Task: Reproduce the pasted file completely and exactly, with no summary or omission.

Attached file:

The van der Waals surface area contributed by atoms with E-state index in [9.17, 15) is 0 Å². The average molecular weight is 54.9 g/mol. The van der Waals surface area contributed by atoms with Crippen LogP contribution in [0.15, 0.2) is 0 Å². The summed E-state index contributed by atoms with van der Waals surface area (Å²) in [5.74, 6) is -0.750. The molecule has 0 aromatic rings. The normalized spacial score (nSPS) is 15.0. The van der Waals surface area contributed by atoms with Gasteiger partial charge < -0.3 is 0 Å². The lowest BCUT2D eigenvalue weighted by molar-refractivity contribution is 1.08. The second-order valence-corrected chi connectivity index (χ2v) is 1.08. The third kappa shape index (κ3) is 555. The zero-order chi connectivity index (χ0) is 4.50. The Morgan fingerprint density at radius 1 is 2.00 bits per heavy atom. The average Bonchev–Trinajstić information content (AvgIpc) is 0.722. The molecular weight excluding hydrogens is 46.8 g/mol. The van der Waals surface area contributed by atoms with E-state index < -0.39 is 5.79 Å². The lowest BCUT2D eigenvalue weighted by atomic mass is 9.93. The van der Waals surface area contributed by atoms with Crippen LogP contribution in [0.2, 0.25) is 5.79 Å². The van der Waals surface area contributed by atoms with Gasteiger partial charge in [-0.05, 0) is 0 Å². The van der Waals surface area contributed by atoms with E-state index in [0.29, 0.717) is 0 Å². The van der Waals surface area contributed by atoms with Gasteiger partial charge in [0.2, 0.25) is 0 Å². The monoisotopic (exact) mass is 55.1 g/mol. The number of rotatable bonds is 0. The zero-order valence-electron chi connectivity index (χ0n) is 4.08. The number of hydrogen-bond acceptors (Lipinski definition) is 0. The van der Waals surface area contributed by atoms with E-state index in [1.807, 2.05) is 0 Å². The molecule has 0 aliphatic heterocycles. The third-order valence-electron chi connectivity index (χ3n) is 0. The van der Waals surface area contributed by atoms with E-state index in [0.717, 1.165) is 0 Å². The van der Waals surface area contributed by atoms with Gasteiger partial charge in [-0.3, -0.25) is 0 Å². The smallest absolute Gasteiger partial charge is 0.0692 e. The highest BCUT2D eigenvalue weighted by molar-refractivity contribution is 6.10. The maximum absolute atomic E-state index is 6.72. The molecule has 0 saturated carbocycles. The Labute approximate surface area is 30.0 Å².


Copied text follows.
The van der Waals surface area contributed by atoms with E-state index in [9.17, 15) is 0 Å². The average molecular weight is 54.9 g/mol. The van der Waals surface area contributed by atoms with Crippen LogP contribution in [0.15, 0.2) is 0 Å². The summed E-state index contributed by atoms with van der Waals surface area (Å²) in [5.74, 6) is -0.750. The molecule has 0 aromatic rings. The normalized spacial score (nSPS) is 15.0. The van der Waals surface area contributed by atoms with Gasteiger partial charge < -0.3 is 0 Å². The lowest BCUT2D eigenvalue weighted by molar-refractivity contribution is 1.08. The second-order valence-corrected chi connectivity index (χ2v) is 1.08. The third kappa shape index (κ3) is 555. The zero-order chi connectivity index (χ0) is 4.50. The Morgan fingerprint density at radius 1 is 2.00 bits per heavy atom. The average Bonchev–Trinajstić information content (AvgIpc) is 0.722. The molecular weight excluding hydrogens is 46.8 g/mol. The van der Waals surface area contributed by atoms with E-state index < -0.39 is 5.79 Å². The lowest BCUT2D eigenvalue weighted by atomic mass is 9.93. The van der Waals surface area contributed by atoms with Crippen LogP contribution in [0.2, 0.25) is 5.79 Å². The van der Waals surface area contributed by atoms with Gasteiger partial charge in [-0.05, 0) is 0 Å². The van der Waals surface area contributed by atoms with E-state index in [0.29, 0.717) is 0 Å². The van der Waals surface area contributed by atoms with Gasteiger partial charge in [0.2, 0.25) is 0 Å². The monoisotopic (exact) mass is 55.1 g/mol. The number of rotatable bonds is 0. The zero-order valence-electron chi connectivity index (χ0n) is 4.08. The number of hydrogen-bond acceptors (Lipinski definition) is 0. The van der Waals surface area contributed by atoms with E-state index in [1.807, 2.05) is 0 Å². The molecule has 0 aliphatic heterocycles. The third-order valence-electron chi connectivity index (χ3n) is 0. The van der Waals surface area contributed by atoms with E-state index in [0.717, 1.165) is 0 Å². The van der Waals surface area contributed by atoms with Gasteiger partial charge in [-0.3, -0.25) is 0 Å². The smallest absolute Gasteiger partial charge is 0.0692 e. The highest BCUT2D eigenvalue weighted by molar-refractivity contribution is 6.10. The maximum absolute atomic E-state index is 6.72. The molecule has 0 saturated carbocycles. The Labute approximate surface area is 30.0 Å².